FLINT TWP. — Da Peeps, an award-winning robotics team at Carman-Ainsworth, were invited to the school board meeting in recognition of their accomplishments including an excellent showing at the World Festival 2013 in St. Louis.
They received an award as a finalist in their division and also were nominated for the Connect Award, which is based on community service, said Coach Leanne Welch, a teacher at Rankin Elementary School.
One passionate parent compared it to the Olympics.
“I don’t know if people realize it, but when they go to the World championships, this is not like the World Series in baseball,” she said. “This is 120 countries, 128 teams – Russia, Romania, China and Japan. It is huge. This is the equivalent of these kids winning a Bronze Medal at the Olympics.”
She noted representatives from NASA and IBM attend these meets and she is surprised the team’s success is not emphasized more with signs and such, similar to recognition given to champion sports teams.
Superintendent Steve Tunnicliff said the district is very proud of the accomplishments of its robotics teams and has recognized each one at school board meetings.
He also said he would be remiss if he did not acknowledge Dr. Bill Welch for bringing robotics programs to C-A and the Flint area some 20 years ago and continuing to support the efforts. He is Leanne Welch’s father.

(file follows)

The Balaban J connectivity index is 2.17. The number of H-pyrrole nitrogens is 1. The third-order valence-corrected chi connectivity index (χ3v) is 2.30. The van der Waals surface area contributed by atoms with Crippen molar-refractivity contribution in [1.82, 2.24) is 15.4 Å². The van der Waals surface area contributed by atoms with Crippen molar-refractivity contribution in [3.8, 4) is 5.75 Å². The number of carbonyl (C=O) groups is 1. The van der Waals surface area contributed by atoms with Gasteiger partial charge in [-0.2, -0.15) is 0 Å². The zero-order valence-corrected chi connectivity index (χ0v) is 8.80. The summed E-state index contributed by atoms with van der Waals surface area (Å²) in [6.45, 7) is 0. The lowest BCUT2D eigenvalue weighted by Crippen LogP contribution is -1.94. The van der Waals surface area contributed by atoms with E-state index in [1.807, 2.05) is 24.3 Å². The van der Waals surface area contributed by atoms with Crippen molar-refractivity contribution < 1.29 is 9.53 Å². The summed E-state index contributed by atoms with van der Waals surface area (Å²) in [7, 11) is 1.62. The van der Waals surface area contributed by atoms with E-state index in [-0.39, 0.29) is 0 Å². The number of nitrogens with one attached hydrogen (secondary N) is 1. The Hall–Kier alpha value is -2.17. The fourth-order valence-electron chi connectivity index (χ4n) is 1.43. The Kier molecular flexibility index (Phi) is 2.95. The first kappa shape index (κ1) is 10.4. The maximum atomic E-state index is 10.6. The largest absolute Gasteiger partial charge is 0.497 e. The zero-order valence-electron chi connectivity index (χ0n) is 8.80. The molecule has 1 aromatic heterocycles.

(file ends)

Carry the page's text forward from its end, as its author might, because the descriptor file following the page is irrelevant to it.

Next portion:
Bill Welch said that gracious professionalism is part of the competition and these students represent C-A and their families well when they compete out of state.
Leanne Welch noted that interviewing is a part of competition. The students have to be able to articulate to judges what they know.
Da Peeps, aka FIRST (FTC) team 3485, consists of students in grades 9 through 12, ages 14 to 18. They have worked together since fourth grade – eight years – and won three state championships and one world championship. Many are graduating from high school and the team will not be running next year, Leanne Welch said.
She noted the team does more than just build robots and enter competitions. They do many community serv- ice projects.
One is a Tanzanian Initiative in which they connected with an orphanage in Tanzania, Africa, through Skype and arranged to send them robotics gear.
In a Senior Citizen Initiative, they visited a senior center to teach them technical skills,, such as how to do Facebook and operate a cellphone.
They also have a link with military families, work with elementary school children and participate in robotic demonstrations.
The C-A board presented each student with a certificate of recognition. Members include Christopher Smith, Cassidy Elmer, Mikaila Garrison, Meghan Borgerding and Taylor Talbert.